Jim Clark had inquired again down the blog:
"Thanks for the answer. I wonder if Jerry may have recruited some Arkansas State Teachers College or Little Rock University players for that basketball team?
And here's Jerry's reply:
No college basketball players (usually) on our team, but we had to look respectful. Example: I had a brother-in-law who was a good athlete at 6' 4" who was always willing to go. I was the only one on mic besides The Emperor, so the crowd would not know who the jocks were until we introduced them. It was also easy to use Lt. Cavendish and Col. Splendid from the Emperor episodes. Better yet, we had Daphne (an Executive Assistant at the station named Barbara Lewis) in a cheerleader uniform, to excite the crowd (us too). She was a beautiful red head and might slip up behind one of the good ole boys at the free throw line to give them a massage, just to watch them shoot up a "brick" of a shot. We might tell our fill ins.... "Tonight you will be Buddy Carr. They will ask for autographs, so spell it right". It seemed to me that many of our D.J.'s, and other ones that I have known, were/are rather shy (me too, unless I have your attention), and did not want to make personal appearances. They usually had a great voice and some kind of All American image that they thought would be shattered with any kind of appearance. They certainly did not want to be on a basketball team where some coordination was required. I was always willing to make appearances and enjoyed them. Plus I was always playing sports, so the basketball team was mine while I was there.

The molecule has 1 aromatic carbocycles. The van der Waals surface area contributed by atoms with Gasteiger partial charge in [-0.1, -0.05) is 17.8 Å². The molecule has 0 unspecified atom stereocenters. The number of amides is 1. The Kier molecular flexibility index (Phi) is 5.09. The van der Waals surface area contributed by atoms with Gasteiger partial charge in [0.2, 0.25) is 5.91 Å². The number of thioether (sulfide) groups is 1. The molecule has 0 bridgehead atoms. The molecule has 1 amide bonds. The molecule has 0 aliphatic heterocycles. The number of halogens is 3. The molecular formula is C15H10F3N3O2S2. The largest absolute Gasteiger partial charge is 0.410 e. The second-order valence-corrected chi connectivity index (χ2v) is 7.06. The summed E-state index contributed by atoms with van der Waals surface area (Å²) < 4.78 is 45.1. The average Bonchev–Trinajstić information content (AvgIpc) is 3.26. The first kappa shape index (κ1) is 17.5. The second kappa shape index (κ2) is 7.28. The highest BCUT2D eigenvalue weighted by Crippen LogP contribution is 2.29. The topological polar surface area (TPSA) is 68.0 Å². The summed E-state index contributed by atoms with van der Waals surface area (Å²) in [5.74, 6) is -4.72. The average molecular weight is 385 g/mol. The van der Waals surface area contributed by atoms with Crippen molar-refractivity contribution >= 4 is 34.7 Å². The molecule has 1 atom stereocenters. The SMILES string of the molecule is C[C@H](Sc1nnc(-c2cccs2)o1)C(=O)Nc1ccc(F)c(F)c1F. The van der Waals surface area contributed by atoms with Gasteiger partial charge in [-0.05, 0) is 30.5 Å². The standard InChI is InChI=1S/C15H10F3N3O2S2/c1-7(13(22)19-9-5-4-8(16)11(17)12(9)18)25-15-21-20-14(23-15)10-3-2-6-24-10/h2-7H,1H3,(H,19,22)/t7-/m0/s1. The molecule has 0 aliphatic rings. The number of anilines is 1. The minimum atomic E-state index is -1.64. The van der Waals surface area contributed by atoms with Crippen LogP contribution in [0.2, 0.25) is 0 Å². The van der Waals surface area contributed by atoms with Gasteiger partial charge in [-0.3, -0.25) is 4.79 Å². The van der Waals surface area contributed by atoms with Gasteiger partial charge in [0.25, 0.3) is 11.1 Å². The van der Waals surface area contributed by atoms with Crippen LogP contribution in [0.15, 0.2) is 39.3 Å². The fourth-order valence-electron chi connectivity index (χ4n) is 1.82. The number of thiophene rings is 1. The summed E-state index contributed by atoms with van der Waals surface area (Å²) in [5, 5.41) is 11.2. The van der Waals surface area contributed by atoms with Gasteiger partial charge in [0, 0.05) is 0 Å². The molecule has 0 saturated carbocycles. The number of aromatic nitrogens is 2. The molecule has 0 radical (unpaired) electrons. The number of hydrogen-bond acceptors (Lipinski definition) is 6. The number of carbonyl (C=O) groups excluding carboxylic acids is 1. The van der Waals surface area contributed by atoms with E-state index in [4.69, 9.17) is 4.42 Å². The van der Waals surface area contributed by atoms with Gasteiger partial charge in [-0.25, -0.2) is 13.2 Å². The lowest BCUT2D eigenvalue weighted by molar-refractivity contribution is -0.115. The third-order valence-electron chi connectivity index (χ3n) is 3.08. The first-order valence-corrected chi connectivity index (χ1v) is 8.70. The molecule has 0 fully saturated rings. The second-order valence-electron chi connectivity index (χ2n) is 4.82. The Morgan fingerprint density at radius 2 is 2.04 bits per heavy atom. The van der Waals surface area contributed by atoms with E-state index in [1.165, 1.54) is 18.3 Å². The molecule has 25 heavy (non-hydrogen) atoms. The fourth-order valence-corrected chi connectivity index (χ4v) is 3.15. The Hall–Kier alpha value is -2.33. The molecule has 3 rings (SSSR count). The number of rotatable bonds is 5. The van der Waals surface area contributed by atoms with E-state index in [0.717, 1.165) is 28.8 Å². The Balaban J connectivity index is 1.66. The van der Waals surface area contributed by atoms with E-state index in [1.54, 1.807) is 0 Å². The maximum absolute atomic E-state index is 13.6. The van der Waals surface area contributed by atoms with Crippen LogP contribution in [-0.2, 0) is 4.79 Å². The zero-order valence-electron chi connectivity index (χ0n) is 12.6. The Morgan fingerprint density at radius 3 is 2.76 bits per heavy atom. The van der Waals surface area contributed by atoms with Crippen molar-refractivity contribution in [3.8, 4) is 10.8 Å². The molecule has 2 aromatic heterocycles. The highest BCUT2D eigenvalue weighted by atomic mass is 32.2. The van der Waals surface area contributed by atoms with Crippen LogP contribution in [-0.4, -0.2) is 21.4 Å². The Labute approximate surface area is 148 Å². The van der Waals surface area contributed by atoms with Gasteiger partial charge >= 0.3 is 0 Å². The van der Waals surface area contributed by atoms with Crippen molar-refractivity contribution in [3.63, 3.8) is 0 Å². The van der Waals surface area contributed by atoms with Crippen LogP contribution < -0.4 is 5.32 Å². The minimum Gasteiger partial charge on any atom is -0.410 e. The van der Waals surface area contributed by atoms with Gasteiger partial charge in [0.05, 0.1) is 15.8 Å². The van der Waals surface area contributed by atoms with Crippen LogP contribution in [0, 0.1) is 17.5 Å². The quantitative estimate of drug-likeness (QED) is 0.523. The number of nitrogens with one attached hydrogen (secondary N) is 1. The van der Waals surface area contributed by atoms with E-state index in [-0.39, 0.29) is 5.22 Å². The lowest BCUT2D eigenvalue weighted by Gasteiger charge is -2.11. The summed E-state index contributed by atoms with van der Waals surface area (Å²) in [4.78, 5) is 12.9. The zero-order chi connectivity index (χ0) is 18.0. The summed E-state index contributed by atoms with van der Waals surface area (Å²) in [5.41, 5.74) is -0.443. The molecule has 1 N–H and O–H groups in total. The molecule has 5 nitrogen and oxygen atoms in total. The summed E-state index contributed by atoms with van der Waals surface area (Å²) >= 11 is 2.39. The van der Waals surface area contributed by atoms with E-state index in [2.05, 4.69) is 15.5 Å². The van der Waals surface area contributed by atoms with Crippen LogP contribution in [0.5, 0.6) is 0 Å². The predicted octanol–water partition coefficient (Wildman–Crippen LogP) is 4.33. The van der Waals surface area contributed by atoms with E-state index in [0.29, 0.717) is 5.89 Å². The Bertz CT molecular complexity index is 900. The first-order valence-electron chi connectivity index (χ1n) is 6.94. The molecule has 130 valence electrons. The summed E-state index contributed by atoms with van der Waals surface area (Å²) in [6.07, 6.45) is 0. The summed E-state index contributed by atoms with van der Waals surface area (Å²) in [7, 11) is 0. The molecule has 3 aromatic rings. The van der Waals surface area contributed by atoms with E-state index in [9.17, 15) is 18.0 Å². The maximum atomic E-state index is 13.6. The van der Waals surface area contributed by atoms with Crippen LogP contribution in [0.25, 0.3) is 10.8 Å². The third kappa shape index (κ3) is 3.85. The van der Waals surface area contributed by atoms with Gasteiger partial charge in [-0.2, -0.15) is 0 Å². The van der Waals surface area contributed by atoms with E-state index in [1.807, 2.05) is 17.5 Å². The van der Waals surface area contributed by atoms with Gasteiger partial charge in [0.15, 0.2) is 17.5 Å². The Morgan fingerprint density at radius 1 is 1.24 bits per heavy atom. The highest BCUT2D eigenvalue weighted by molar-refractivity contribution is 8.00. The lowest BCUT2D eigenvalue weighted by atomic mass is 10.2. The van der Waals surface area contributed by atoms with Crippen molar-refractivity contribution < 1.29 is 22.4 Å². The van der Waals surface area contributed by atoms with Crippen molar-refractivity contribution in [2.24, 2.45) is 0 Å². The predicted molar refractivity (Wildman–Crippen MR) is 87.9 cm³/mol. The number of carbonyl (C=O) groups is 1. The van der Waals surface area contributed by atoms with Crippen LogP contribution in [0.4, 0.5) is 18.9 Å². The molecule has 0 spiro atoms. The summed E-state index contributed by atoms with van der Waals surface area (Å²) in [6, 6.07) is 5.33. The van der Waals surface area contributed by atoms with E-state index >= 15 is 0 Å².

The Commando Team never won a game. We could talk all week about how bad the next opponent would be and our first win would be against them. That would help bring in a full house. Sometimes though, the team (many times made up of their High School coaches, etc.) might be listening to us talk about how easy a victory we would have, and certainly would not want to be the first team we could beat. We would explain to them before the game that we guaranteed them a win, even if we had to throw the game in the end. We would tell them that the crowd was really not there to see a real game, but to see the show.
We always started off the game with A.J. running to center court (Purple Robe, Crown and all) to let the ref know that he always does the opening tip off. Then he would throw the ball to me racing my skinny legs down to our goal for the lay-up. Commandos 2, (Whoever) 0! We did it every game. I remember well a game at Havana, Arkansas which didn't go so well. I took the throw from A.J., went down court and was nailed to the wall, knees and elbows, by one of theirs, who apparently thought we were unfair and did not listen well to the opening conference. I thought I wasn't going to get up.
We actually got to play the Harlem Globetrotters when they came to town in a pre-game short game. They knew we would be talking about it all week for free publicity.
It seems the promotional possibilities were never ending and the staff nearly always ready to do whatever was needed....'cause it was fun.
I do not believe today's young listeners know what they are missing. They simply get...Corporate, cookie cutter, and rather boring radio..
Jerry Sims.....aka Sonny Martin KAAY"
Thank you, Jerry!
Folks, Jerry Sims has been a faithful and valuable contributor to the new blog. Jerry, we're glad you were able to survive that tackle!
If you look further down the blog, you'll also find a picture of Daphne (with A.J./"Doc Holiday").. We can see that she was most likely a welcome diversion at times (well, MOST of the time, eh?) for the Commandos to catch their breath!
I agree about the corporate radio comment... in many instances, it sounds neutered, in my opinion. That's why we're trying our best to gather as MUCH information about one of the greatest radio stations in history, KAAY.
Jerry, keep the good stories flowing!
Bud S. (firstname.lastname@example.org)